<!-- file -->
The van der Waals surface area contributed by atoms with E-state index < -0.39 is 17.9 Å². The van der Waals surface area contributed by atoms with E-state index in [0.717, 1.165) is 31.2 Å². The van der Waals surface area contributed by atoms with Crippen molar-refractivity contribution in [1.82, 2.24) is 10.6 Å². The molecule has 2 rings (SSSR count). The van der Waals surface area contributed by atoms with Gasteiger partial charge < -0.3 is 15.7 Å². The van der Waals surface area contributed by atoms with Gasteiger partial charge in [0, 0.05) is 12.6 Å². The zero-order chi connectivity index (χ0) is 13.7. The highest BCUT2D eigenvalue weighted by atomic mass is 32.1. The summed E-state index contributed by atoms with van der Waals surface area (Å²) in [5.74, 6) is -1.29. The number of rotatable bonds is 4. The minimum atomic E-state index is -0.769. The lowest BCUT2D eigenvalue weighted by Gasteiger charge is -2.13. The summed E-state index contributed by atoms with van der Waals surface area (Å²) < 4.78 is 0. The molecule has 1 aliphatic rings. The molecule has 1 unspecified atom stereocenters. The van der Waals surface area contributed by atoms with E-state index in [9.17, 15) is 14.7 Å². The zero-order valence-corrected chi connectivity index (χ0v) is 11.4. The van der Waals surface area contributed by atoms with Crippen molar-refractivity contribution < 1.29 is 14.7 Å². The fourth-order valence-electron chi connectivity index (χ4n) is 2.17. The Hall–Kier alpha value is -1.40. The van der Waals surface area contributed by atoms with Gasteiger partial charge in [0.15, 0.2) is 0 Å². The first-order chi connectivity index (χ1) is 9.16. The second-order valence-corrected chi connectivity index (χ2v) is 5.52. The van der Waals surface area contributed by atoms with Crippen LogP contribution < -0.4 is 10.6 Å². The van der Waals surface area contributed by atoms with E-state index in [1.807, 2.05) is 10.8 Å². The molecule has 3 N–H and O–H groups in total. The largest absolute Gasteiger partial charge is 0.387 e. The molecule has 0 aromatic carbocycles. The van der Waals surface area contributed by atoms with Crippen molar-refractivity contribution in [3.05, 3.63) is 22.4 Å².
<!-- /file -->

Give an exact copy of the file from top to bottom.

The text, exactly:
The van der Waals surface area contributed by atoms with E-state index < -0.39 is 17.9 Å². The van der Waals surface area contributed by atoms with E-state index in [0.717, 1.165) is 31.2 Å². The van der Waals surface area contributed by atoms with Crippen molar-refractivity contribution in [1.82, 2.24) is 10.6 Å². The molecule has 2 rings (SSSR count). The van der Waals surface area contributed by atoms with Gasteiger partial charge < -0.3 is 15.7 Å². The van der Waals surface area contributed by atoms with Gasteiger partial charge in [0, 0.05) is 12.6 Å². The zero-order chi connectivity index (χ0) is 13.7. The highest BCUT2D eigenvalue weighted by atomic mass is 32.1. The summed E-state index contributed by atoms with van der Waals surface area (Å²) in [5.74, 6) is -1.29. The number of rotatable bonds is 4. The minimum atomic E-state index is -0.769. The lowest BCUT2D eigenvalue weighted by Gasteiger charge is -2.13. The summed E-state index contributed by atoms with van der Waals surface area (Å²) < 4.78 is 0. The molecule has 1 aliphatic rings. The molecule has 1 unspecified atom stereocenters. The van der Waals surface area contributed by atoms with E-state index in [9.17, 15) is 14.7 Å². The zero-order valence-corrected chi connectivity index (χ0v) is 11.4. The van der Waals surface area contributed by atoms with Crippen molar-refractivity contribution < 1.29 is 14.7 Å². The fourth-order valence-electron chi connectivity index (χ4n) is 2.17. The Hall–Kier alpha value is -1.40. The van der Waals surface area contributed by atoms with Gasteiger partial charge in [0.15, 0.2) is 0 Å². The first-order chi connectivity index (χ1) is 9.16. The second-order valence-corrected chi connectivity index (χ2v) is 5.52. The van der Waals surface area contributed by atoms with Crippen LogP contribution < -0.4 is 10.6 Å². The van der Waals surface area contributed by atoms with E-state index in [1.807, 2.05) is 10.8 Å². The molecule has 3 N–H and O–H groups in total. The largest absolute Gasteiger partial charge is 0.387 e. The molecule has 0 aromatic carbocycles. The van der Waals surface area contributed by atoms with Crippen molar-refractivity contribution in [3.05, 3.63) is 22.4 Å².